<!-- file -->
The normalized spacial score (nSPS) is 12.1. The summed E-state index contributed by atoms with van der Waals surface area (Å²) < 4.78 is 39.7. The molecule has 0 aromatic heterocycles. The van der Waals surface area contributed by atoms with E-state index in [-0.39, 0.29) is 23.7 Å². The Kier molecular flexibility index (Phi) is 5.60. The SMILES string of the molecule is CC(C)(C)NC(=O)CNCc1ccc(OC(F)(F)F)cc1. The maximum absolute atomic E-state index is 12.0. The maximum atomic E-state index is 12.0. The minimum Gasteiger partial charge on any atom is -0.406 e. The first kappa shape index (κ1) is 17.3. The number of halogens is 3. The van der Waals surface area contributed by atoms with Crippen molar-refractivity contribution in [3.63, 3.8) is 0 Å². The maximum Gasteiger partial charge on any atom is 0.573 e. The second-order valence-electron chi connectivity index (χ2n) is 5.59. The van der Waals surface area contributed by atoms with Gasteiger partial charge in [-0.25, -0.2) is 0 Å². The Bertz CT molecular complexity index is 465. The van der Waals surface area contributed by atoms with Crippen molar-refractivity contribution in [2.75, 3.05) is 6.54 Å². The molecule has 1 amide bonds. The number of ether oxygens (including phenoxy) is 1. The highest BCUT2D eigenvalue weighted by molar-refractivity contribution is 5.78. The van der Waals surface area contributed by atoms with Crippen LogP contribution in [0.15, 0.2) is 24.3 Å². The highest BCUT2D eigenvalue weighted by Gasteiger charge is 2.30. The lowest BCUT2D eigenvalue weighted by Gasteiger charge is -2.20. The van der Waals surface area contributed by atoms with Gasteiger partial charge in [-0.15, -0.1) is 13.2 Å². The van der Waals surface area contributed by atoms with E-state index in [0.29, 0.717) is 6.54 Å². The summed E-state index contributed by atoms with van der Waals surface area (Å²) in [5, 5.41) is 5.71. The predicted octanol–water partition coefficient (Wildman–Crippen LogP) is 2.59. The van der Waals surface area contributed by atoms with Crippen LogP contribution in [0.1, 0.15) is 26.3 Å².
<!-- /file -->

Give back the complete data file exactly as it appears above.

The normalized spacial score (nSPS) is 12.1. The summed E-state index contributed by atoms with van der Waals surface area (Å²) < 4.78 is 39.7. The molecule has 0 aromatic heterocycles. The van der Waals surface area contributed by atoms with E-state index in [-0.39, 0.29) is 23.7 Å². The Kier molecular flexibility index (Phi) is 5.60. The SMILES string of the molecule is CC(C)(C)NC(=O)CNCc1ccc(OC(F)(F)F)cc1. The maximum absolute atomic E-state index is 12.0. The maximum atomic E-state index is 12.0. The minimum Gasteiger partial charge on any atom is -0.406 e. The first kappa shape index (κ1) is 17.3. The number of halogens is 3. The van der Waals surface area contributed by atoms with Crippen molar-refractivity contribution in [3.63, 3.8) is 0 Å². The maximum Gasteiger partial charge on any atom is 0.573 e. The second-order valence-electron chi connectivity index (χ2n) is 5.59. The van der Waals surface area contributed by atoms with Gasteiger partial charge in [-0.25, -0.2) is 0 Å². The Bertz CT molecular complexity index is 465. The van der Waals surface area contributed by atoms with Crippen molar-refractivity contribution in [2.75, 3.05) is 6.54 Å². The molecule has 1 amide bonds. The number of ether oxygens (including phenoxy) is 1. The highest BCUT2D eigenvalue weighted by molar-refractivity contribution is 5.78. The van der Waals surface area contributed by atoms with Crippen LogP contribution in [0.15, 0.2) is 24.3 Å². The highest BCUT2D eigenvalue weighted by Gasteiger charge is 2.30. The lowest BCUT2D eigenvalue weighted by Gasteiger charge is -2.20. The van der Waals surface area contributed by atoms with Gasteiger partial charge in [-0.15, -0.1) is 13.2 Å². The van der Waals surface area contributed by atoms with E-state index in [0.29, 0.717) is 6.54 Å². The summed E-state index contributed by atoms with van der Waals surface area (Å²) in [5, 5.41) is 5.71. The predicted octanol–water partition coefficient (Wildman–Crippen LogP) is 2.59. The van der Waals surface area contributed by atoms with Crippen LogP contribution in [0.1, 0.15) is 26.3 Å².